So the other day I posted my pride and joy regex. You know, this one?

'^(?<host>[^ ]*) - \[(?<real_ip>)[^ ]*\] - 
(?<user>[^ ]*) \[(?<time>[^\]]*)\] 
"(?<method>\S+)(?: +(?<path>[^\"]*?)(?: +\S*)?)?" 
(?<code>[^ ]*) (?<size>[^ ]*) 
"(?<referer>[^\"]*)" "(?<agent>[^\"]*)" 
(?<request_length>[^ ]*) 
(?<request_time>[^ ]*) 
\[(?<proxy_upstream_name>[^ ]*)\] 
(?<upstream_addr>[^ ]*) 
(?<upstream_response_length>[^ ]*) 
(?<upstream_response_time>[^ ]*) 
(?<upstream_status>[^ ]*) (?<last>[^$]*)'

Seems simple, right? But, it leads to a set of questions:

  1. If we can get a ” in the path, we can do a quoting-style-escape to avoid getting logged
  2. The regex engine used in fluent-bit is onigmo. And it has some CVE. This means its conceivable that a pattern that a user can put on the wire can escape into our trusted most privileged logging container (running privileged, node filesystem mounted, etc)
  3. DDoS. We log a lot. But the logs are often bigger than the thing they are logging.

For #3, consider this. Its a connection log from istio. Yes you read that right, a TCP SYN( ~64 bytes) creates this in JSON of 816 bytes:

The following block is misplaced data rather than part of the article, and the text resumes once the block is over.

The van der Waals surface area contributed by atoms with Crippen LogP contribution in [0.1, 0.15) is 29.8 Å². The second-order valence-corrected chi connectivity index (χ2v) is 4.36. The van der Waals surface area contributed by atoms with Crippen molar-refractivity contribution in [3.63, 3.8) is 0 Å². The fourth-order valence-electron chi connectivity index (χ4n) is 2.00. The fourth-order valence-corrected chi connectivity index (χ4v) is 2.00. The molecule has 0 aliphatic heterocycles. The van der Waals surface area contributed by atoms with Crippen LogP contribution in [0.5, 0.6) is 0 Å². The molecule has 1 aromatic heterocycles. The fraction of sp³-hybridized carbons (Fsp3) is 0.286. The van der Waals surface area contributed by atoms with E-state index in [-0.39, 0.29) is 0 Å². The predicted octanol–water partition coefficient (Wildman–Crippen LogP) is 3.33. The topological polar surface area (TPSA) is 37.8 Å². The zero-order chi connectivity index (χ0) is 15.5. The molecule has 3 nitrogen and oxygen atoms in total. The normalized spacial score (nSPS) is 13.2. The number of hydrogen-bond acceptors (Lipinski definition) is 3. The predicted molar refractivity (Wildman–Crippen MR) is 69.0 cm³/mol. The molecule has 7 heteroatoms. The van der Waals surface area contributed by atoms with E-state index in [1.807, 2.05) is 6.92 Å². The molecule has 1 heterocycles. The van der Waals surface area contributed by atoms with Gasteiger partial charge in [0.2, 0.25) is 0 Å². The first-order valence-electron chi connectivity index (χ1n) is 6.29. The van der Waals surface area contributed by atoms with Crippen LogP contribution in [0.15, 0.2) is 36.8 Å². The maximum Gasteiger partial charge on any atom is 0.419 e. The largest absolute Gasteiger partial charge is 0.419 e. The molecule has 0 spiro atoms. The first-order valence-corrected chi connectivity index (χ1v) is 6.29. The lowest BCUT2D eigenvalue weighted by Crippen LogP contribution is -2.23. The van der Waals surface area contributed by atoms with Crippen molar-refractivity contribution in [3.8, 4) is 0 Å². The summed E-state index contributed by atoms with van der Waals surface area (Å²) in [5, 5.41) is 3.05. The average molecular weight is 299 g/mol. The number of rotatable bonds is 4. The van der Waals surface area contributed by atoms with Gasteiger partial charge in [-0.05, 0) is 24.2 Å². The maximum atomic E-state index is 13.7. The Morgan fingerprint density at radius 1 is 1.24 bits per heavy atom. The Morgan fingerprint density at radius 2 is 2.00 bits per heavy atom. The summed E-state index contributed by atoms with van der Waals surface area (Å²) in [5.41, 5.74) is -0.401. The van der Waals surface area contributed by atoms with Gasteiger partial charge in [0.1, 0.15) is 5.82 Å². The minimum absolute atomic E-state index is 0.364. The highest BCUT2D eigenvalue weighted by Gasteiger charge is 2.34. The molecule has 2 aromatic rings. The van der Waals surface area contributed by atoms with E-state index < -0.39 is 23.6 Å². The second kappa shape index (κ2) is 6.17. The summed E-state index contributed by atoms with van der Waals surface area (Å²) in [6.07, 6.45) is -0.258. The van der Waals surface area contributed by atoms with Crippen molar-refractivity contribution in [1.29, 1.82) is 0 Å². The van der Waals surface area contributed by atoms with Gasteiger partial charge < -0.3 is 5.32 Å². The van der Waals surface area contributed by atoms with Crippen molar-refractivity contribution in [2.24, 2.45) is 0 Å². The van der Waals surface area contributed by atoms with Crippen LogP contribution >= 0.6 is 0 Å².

{“level”:”info”,”time”:”2018-09-17T20:12:59.912982Z”,”instance”:”tcpaccesslog.logentry.istio-system”,”connectionDuration”:”12.740646ms”,”connectionEvent”:”close”,”connection_security_policy”:”none”,”destinationApp”:””,”destinationIp”:”10.244.1.57″,”destinationName”:”payment-6cdc5b656-fkhxh”,”destinationNamespace”:”socks”,”destinationOwner”:”kubernetes://apis/extensions/v1beta1/namespaces/socks/deployments/payment”,”destinationPrincipal”:””,”destinationServiceHost”:””,”destinationWorkload”:”payment”,”protocol”:”tcp”,”receivedBytes”:117,”reporter”:”destination”,”requestedServerName”:””,”sentBytes”:240,”sourceApp”:””,”sourceIp”:”10.244.1.1″,”sourceName”:”unknown”,”sourceNamespace”:”default”,”sourceOwner”:”unknown”,”sourcePrincipal”:””,”sourceWorkload”:”unknown”,”totalReceivedBytes”:117,”totalSentBytes”:240}

Hmm, so you are seeing where I am going. You remember a few years ago where we found that NTP could be asked its upstream list? So a small packet would create a large response? And, being UDP, could be spoofed, so the response could go to someone else? Making it a great DDoSsource.

Well, my log. Your SYN costs me a lot more to receive than it costs you to send. Think of all the mechanisms below that (elasticsearch, fluent-bit, kibana, storage, network, cpu, ram, …).

Hmm.

Now about #2. That is a bit of a trouble point. Who wants to find that the regex that is parsing the field that any user can send you via netcat is itself prone to a crash, or remote escape? Not me.

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